I was happily unshod in my pasture,
my mane blowing in the wind,
before kindergarten round-up.
I bucked. I tried to run away,
but they returned me to school every day.
They had no creek.
They had no woods.
They had no blue skies.
They had windows,
that you weren't allowed to look out.
I focused on the ping, ping, ping
of the old wall heater.
I tossed crayon pieces on it
and made me a kaleidoscope.
Afternoon recess brought with it
the smell of freshly cut grass,
the promise of a cool drink
when it was your turn in line,
a snack followed by the smell of diesel fuel.
I liked the diesel fuel fumes.
Diesel fuel meant they were about to let us go.
You could get better grades,
if you'd focus!
You could be a good basketball player,
if you'd focus!
Stop talking to your neighbor,
I'll move you away from your best friend,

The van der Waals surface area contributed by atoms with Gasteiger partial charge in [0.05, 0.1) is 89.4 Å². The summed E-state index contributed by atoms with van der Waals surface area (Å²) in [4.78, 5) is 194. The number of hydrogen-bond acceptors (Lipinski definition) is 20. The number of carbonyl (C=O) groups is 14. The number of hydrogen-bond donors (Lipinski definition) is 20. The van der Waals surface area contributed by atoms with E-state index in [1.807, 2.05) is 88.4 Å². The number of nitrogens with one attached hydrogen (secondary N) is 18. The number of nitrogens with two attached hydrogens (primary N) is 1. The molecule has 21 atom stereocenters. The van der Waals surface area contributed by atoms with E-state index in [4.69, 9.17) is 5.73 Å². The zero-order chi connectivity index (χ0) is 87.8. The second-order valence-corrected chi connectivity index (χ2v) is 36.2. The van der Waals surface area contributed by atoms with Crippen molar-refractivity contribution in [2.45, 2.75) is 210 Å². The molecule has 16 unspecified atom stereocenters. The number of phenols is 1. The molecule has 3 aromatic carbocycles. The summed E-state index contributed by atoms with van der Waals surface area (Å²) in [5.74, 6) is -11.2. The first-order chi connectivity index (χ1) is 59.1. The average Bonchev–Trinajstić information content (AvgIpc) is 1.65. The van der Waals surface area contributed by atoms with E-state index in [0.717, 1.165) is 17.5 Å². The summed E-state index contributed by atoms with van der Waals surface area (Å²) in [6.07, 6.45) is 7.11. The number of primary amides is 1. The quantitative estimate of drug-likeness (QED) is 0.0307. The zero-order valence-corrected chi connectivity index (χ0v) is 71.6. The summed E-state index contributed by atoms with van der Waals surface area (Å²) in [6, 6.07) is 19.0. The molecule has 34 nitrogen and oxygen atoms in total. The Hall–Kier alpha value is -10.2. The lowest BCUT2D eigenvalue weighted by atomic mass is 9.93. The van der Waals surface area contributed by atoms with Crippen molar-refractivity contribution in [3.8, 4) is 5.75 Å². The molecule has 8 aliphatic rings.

if you can't focus!
the frozen burn
when bleachers meet ass,
chafed by stiff denim
as we walked around with friends,
thawed only by the sex
nobody was supposed to be having,
in basements, in attics, in the back of cars.
Graduation day they take you to a field,
tell you you'll never all be together again,
and turn you loose finally,
but it's not the same.
Thirty years later:
Even in the yearbook,
they forced us into boxes.
I study the little faces,
the messy haircuts,
the jack-o-lantern teeth,
the shiny eyes,
before any of them considered
drugs or suicide,
before any of them went through
divorce, disease, death.
But some little hearts still held secrets.
The only thing similar,
the only thing equal,
is the size of the box.
We didn't know these things
before the kindergarten round-up,
so, yes, we've be educated.
We get educated into submission
or sent off to steeper restriction,
but we never again get to be
the wild carefree ponies we were
before the kindergarten round up.
(c) Trinny Sigler 2017